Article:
Last night may have been one of the best nights in television since “Mad Men” and “Game of Thrones” shared the same Sunday nights. Over on “Raising Hope,” Jimmy and Sabrina got married with the “Modern Family” documentary crew filming their wedding, while over on “Happy Endings,” we were treated to the best episode of the season, culminating in Penny’s hilarious yet sweet marriage proposal. For the first time all season, I felt really sad about the prospect of losing “Happy Ending” because when that show is on, it is the best, and last night, they finally gave us the sweetness I had been waiting for.
While prank episodes are a dime a dozen in the sitcom world, nobody has taken it as hilariously far as “Happy Endings,” and they won the award for the night’s most GIFable moment.
There was also a great episode of “Justified,” which Joanna will be recapping momentarily, but the moment of the night went to New Girl with an episode that brought back their True American drinking game and culminated in this.
I might have fanned myself and began talking like a Southern debutante for a few moments after that kiss.
According to creator Liz Meriweather, the kiss almost didn’t happen (they did not kiss in an earlier draft of the script), but she ultimately felt like it was the right moment, organically, and it was better for the audience to unleash it as a surprise rather than work the characters toward the moment over the course of the season, making it inevitable and anti-climactic. It worked, and solidified New Girl’s status as the best, most consistent sitcom of the year.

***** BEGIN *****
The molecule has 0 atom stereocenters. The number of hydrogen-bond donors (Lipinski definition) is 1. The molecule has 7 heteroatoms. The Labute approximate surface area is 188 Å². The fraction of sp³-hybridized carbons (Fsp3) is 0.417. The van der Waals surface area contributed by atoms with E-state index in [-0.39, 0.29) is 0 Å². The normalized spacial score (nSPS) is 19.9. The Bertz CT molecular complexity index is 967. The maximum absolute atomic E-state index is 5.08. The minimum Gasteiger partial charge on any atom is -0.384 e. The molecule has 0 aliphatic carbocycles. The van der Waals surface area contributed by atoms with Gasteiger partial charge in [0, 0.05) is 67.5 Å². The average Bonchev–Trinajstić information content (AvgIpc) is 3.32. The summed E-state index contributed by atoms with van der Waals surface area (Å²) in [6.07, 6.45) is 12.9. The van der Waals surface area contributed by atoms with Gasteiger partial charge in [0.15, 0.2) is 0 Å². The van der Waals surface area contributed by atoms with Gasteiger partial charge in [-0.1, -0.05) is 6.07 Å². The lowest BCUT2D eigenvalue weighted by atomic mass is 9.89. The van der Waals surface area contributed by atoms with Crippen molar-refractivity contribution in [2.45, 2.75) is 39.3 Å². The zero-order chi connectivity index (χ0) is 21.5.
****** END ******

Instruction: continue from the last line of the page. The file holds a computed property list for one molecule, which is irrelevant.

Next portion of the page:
Meriweather is also not concerned that the kiss will ruin “New Girl,” the way so many shows are destroyed by will they or won’t they relationships (via The Hollywood Reporter):
It’s actually been surprisingly good for the show. We’ve shot four episodes past the scene, and I think it has added some spark to it. I feel like audiences are ahead of the “will they or won’t they?” now because it is so common on TV shows. I just think it doesn’t correspond to real-life relationships, especially for people the ages of the characters on New Girl, because they are so complicated these days. And I don’t think a kiss means a relationship is going to happen. I don’t think bringing two characters together takes away story possibility; I think it adds a lot of story possibility. Keeping them apart, at this point, felt more fake then bringing them together for me.
The kiss will certainly be the big test for the creative longevity for “New Girl.” I’m certain they can keep the momentum going throughout this season, but what will it mean for the next? Or the one after? At a certain point, Meriweather will have to decide to push them together or keep them apart for good, and she’d be wise to take some cues from Parks and Recreation on that count. There cannot be a will-they-won’t-they dynamic for long. Audience will tire of it, and if the couple is pulled together and pushed apart too many times, it’ll turn into “Friends.” In fact, maybe the best thing “New Girl” could do is end this season with certainty, one way or another.
For now, and for the next few episodes at least, I think it’s best we savor the moment and appreciate a sitcom during its creative peak. No show can be this good for too long (see Happy Endings), but as long as it remains this good, we should bask in its greatness.